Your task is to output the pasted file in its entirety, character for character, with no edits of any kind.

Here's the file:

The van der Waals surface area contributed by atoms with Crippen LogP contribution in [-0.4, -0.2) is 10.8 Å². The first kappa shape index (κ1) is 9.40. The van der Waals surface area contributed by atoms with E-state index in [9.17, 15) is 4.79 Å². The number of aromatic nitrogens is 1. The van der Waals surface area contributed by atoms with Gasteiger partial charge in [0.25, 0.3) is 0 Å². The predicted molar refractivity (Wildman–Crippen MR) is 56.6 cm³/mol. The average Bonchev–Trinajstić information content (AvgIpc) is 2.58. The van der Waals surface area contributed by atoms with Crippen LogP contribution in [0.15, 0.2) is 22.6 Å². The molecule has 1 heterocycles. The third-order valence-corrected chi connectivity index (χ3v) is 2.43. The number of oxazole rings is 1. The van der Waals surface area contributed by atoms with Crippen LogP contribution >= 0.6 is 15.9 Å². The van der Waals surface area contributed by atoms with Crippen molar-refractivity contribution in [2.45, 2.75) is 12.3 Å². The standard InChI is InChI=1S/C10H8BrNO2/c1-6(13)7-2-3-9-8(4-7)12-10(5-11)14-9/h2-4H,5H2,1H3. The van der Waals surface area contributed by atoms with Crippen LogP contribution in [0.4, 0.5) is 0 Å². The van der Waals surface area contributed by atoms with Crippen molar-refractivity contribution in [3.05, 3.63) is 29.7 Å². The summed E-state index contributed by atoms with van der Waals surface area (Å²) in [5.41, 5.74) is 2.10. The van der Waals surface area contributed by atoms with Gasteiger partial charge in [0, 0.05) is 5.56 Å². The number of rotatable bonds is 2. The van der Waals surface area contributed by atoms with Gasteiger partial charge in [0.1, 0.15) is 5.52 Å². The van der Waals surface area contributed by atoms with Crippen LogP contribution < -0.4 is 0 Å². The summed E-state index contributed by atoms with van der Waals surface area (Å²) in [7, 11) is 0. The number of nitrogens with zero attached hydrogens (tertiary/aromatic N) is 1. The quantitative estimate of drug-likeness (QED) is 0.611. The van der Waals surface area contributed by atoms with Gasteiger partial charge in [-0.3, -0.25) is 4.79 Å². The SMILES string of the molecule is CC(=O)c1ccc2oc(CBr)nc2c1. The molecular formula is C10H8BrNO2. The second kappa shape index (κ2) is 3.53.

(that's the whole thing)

The van der Waals surface area contributed by atoms with Crippen LogP contribution in [-0.4, -0.2) is 10.8 Å². The first kappa shape index (κ1) is 9.40. The van der Waals surface area contributed by atoms with E-state index in [9.17, 15) is 4.79 Å². The number of aromatic nitrogens is 1. The van der Waals surface area contributed by atoms with Gasteiger partial charge in [0.25, 0.3) is 0 Å². The predicted molar refractivity (Wildman–Crippen MR) is 56.6 cm³/mol. The average Bonchev–Trinajstić information content (AvgIpc) is 2.58. The van der Waals surface area contributed by atoms with Crippen LogP contribution in [0.15, 0.2) is 22.6 Å². The molecule has 1 heterocycles. The third-order valence-corrected chi connectivity index (χ3v) is 2.43. The number of oxazole rings is 1. The van der Waals surface area contributed by atoms with Crippen LogP contribution >= 0.6 is 15.9 Å². The van der Waals surface area contributed by atoms with Crippen molar-refractivity contribution in [2.45, 2.75) is 12.3 Å². The standard InChI is InChI=1S/C10H8BrNO2/c1-6(13)7-2-3-9-8(4-7)12-10(5-11)14-9/h2-4H,5H2,1H3. The van der Waals surface area contributed by atoms with Crippen LogP contribution in [0.4, 0.5) is 0 Å². The van der Waals surface area contributed by atoms with Crippen molar-refractivity contribution in [3.05, 3.63) is 29.7 Å². The summed E-state index contributed by atoms with van der Waals surface area (Å²) in [5.41, 5.74) is 2.10. The van der Waals surface area contributed by atoms with Gasteiger partial charge in [0, 0.05) is 5.56 Å². The number of rotatable bonds is 2. The van der Waals surface area contributed by atoms with Gasteiger partial charge in [0.1, 0.15) is 5.52 Å². The van der Waals surface area contributed by atoms with Crippen LogP contribution < -0.4 is 0 Å². The summed E-state index contributed by atoms with van der Waals surface area (Å²) in [7, 11) is 0. The number of nitrogens with zero attached hydrogens (tertiary/aromatic N) is 1. The quantitative estimate of drug-likeness (QED) is 0.611. The van der Waals surface area contributed by atoms with Gasteiger partial charge in [-0.3, -0.25) is 4.79 Å². The SMILES string of the molecule is CC(=O)c1ccc2oc(CBr)nc2c1. The molecular formula is C10H8BrNO2. The second kappa shape index (κ2) is 3.53.